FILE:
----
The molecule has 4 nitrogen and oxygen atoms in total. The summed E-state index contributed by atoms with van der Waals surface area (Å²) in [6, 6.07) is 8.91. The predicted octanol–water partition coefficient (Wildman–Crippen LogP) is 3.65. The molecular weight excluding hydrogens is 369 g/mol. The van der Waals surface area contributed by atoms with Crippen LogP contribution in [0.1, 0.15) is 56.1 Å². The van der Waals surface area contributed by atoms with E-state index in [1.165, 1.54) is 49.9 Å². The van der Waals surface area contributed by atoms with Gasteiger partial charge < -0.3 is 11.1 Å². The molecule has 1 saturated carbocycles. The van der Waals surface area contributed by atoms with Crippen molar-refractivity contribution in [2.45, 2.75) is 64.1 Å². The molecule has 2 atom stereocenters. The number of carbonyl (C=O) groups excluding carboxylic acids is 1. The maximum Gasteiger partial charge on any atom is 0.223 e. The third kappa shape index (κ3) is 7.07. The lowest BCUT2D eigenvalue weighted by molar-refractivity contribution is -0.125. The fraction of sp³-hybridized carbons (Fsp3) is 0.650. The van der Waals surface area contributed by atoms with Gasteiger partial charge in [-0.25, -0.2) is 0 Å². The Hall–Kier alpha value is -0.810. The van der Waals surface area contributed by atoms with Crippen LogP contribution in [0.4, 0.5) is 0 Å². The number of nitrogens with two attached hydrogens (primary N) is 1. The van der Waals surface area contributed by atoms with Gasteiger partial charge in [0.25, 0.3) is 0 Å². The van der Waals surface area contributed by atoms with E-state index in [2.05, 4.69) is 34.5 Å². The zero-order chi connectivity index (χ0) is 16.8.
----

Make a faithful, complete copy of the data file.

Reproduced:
The molecule has 4 nitrogen and oxygen atoms in total. The summed E-state index contributed by atoms with van der Waals surface area (Å²) in [6, 6.07) is 8.91. The predicted octanol–water partition coefficient (Wildman–Crippen LogP) is 3.65. The molecular weight excluding hydrogens is 369 g/mol. The van der Waals surface area contributed by atoms with Crippen LogP contribution in [0.1, 0.15) is 56.1 Å². The van der Waals surface area contributed by atoms with E-state index in [1.165, 1.54) is 49.9 Å². The van der Waals surface area contributed by atoms with Gasteiger partial charge < -0.3 is 11.1 Å². The molecule has 1 saturated carbocycles. The van der Waals surface area contributed by atoms with Crippen molar-refractivity contribution in [2.45, 2.75) is 64.1 Å². The molecule has 2 atom stereocenters. The number of carbonyl (C=O) groups excluding carboxylic acids is 1. The maximum Gasteiger partial charge on any atom is 0.223 e. The third kappa shape index (κ3) is 7.07. The lowest BCUT2D eigenvalue weighted by molar-refractivity contribution is -0.125. The fraction of sp³-hybridized carbons (Fsp3) is 0.650. The van der Waals surface area contributed by atoms with Gasteiger partial charge in [-0.25, -0.2) is 0 Å². The Hall–Kier alpha value is -0.810. The van der Waals surface area contributed by atoms with Crippen LogP contribution in [0.4, 0.5) is 0 Å². The number of nitrogens with two attached hydrogens (primary N) is 1. The van der Waals surface area contributed by atoms with Gasteiger partial charge in [0.25, 0.3) is 0 Å². The van der Waals surface area contributed by atoms with E-state index in [2.05, 4.69) is 34.5 Å². The zero-order chi connectivity index (χ0) is 16.8.